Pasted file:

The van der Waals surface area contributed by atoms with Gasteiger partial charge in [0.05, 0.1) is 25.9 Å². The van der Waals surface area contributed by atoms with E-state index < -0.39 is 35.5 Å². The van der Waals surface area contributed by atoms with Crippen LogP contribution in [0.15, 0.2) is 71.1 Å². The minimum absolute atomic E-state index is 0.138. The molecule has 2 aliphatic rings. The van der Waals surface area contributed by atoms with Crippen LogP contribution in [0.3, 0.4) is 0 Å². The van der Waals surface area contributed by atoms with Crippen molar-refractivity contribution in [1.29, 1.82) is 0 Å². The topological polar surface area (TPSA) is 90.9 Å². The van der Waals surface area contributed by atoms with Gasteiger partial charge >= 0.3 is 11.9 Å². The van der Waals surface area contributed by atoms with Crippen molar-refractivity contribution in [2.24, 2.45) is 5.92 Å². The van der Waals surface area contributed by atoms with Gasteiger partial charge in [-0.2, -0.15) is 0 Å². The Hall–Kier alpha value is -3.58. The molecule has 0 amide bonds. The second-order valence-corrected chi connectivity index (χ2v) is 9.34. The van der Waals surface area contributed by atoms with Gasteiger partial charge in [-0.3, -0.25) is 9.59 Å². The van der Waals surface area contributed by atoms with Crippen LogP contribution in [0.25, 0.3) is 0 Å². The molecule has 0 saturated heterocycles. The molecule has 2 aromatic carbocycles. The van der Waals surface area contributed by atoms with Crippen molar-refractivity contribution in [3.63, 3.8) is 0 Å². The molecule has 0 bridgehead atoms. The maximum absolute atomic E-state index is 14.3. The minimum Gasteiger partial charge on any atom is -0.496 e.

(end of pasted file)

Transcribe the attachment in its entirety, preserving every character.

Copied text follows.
The van der Waals surface area contributed by atoms with Gasteiger partial charge in [0.05, 0.1) is 25.9 Å². The van der Waals surface area contributed by atoms with E-state index < -0.39 is 35.5 Å². The van der Waals surface area contributed by atoms with Crippen LogP contribution in [0.15, 0.2) is 71.1 Å². The minimum absolute atomic E-state index is 0.138. The molecule has 2 aliphatic rings. The van der Waals surface area contributed by atoms with Crippen LogP contribution in [0.3, 0.4) is 0 Å². The van der Waals surface area contributed by atoms with Crippen molar-refractivity contribution in [1.29, 1.82) is 0 Å². The topological polar surface area (TPSA) is 90.9 Å². The van der Waals surface area contributed by atoms with Gasteiger partial charge >= 0.3 is 11.9 Å². The van der Waals surface area contributed by atoms with Crippen molar-refractivity contribution in [2.24, 2.45) is 5.92 Å². The van der Waals surface area contributed by atoms with Gasteiger partial charge in [-0.2, -0.15) is 0 Å². The Hall–Kier alpha value is -3.58. The molecule has 0 amide bonds. The second-order valence-corrected chi connectivity index (χ2v) is 9.34. The van der Waals surface area contributed by atoms with Gasteiger partial charge in [-0.3, -0.25) is 9.59 Å². The van der Waals surface area contributed by atoms with Crippen LogP contribution in [0.25, 0.3) is 0 Å². The molecule has 0 saturated heterocycles. The molecule has 2 aromatic carbocycles. The van der Waals surface area contributed by atoms with Crippen molar-refractivity contribution in [3.63, 3.8) is 0 Å². The molecule has 0 bridgehead atoms. The maximum absolute atomic E-state index is 14.3. The minimum Gasteiger partial charge on any atom is -0.496 e.